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Chicago’s Early Settlement Houses Heritage

“The Heritage from Chicago’s Early Settlement Houses: 1967,” by Louis C. Wade. “The contrast between progress and poverty in American life was obvious in the 1880s and glaring by the 1890s. Violent confrontations like the Haymarket riot and the Homestead and Pullman strikes served to illuminate the dangerous chasm, which separated the very rich from the very poor.”

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Egypt, Ophelia Settle (1903-1984)

In the late 1920s, Ophelia Settle Egypt conducted some of the first and finest interviews with former slaves, setting the stage for the Works Progress Administration’s (WPA) massive project ten years later. Born Ophelia Settle in 1903, she was a graduate of the University of Pennsylvania and a researcher for the black sociologist Charles Johnson at Fisk University in Nashville.

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Matthews, Victoria Earle (1861-1907)

In civic areas, Mrs. Matthews founded the Woman’s Loyal Union in 1892. She was also one of the leaders in supporting the anti-lynching crusade of Ida B. Wells. In 1895 Matthews helped found the National Federation of Afro-American Women and was later instrumental when this organization and the National Colored Women’s League merged with the National Association of Colored Women (1896). She served as the first national organizer of the combined group from 1897 to 1899.

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Social Work and the Labor Movement (1937)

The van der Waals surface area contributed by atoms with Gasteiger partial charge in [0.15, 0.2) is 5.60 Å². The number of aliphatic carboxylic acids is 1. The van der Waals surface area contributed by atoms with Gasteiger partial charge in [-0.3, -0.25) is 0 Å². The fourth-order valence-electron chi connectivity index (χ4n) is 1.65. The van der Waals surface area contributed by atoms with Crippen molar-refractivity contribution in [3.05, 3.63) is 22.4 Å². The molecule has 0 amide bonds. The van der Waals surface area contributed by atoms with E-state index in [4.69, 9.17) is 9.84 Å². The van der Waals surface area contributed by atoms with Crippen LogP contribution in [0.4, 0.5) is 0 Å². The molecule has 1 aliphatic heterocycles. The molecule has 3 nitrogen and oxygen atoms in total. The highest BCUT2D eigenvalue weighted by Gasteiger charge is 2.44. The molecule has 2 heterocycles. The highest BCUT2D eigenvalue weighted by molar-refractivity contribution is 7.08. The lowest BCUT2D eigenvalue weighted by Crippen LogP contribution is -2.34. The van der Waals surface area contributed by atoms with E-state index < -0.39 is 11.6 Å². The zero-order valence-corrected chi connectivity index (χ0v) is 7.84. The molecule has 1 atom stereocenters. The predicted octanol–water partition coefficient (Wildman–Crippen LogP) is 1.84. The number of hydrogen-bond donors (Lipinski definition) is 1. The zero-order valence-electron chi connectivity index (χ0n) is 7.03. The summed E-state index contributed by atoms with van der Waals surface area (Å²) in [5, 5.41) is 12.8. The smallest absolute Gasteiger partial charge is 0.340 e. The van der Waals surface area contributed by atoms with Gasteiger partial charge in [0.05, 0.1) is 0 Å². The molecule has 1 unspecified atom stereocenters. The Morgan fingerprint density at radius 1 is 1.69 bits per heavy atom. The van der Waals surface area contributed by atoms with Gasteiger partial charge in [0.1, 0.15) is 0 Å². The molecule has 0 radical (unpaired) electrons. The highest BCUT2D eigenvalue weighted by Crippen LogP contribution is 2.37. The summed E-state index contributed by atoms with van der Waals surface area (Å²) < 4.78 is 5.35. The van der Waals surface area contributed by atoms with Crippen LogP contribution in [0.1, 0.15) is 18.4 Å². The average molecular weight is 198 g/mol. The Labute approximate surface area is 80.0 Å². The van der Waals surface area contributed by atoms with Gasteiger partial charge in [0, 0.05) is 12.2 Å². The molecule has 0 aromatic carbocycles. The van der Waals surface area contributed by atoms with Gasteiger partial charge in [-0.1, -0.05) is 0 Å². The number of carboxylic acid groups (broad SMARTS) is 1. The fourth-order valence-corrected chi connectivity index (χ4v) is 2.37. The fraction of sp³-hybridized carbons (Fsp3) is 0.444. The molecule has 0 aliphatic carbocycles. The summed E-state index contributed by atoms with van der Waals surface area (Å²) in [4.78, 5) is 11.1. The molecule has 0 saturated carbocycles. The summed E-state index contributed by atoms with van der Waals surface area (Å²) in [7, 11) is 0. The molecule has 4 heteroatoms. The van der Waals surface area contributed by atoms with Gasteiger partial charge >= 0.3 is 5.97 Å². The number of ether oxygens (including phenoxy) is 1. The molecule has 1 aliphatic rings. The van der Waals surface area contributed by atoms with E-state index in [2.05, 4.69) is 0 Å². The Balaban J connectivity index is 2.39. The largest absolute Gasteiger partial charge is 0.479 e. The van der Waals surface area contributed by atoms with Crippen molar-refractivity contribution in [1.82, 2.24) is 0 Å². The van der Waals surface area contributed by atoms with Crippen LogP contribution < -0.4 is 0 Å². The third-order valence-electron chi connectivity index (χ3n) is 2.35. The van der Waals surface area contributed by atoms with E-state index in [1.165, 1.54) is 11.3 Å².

“The Social Program of the Labor Movement,” a presentation by Mary van Kleek, Director, Division of Industrial Studies, Russell Sage Foundation New York City, at the National Conference of Social Work, 1937. “It is true that the movement has been divided as between the craft unions and the great masses of unorganized workers. Every day, however, brings evidence of the present vital unity.”

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Papell, Catherine P.

Katy Papell was professor and director of the Practice Division, Adelphi University’s School of Social Work, where she served on the social work faculty for more than 30 years. While teaching group work, casework, family practice and community and human development she designed the Integrative Curriculum, or what later came to be known as “Foundation Social Work Practice.” In 1975 Dr. Papell led a collaborative effort involving Adelphi University, Nassau County Commission on Drug and Alcohol Addiction, and the Long Island Council on Alcoholism that initially led to an introductory day to educate Adelphi faculty, then a first and annual Conference on Alcohol and Substance Abuse for Long Island, and finally a course in Adelphi’s Doctoral Program and development of a post MSW Addiction Specialist Certificate Program.

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Current Social Frontiers

Benjamin Youngdahl, throughout his career, was an active leader in many social work organizations, thus exercising a decisive influence on the profession of social work and social work education. From 1947 to 1948, he was president of the American Association of Schools of Social Work. Three years later, from 1951 to 1953, he became president of the American Association of Social Workers.

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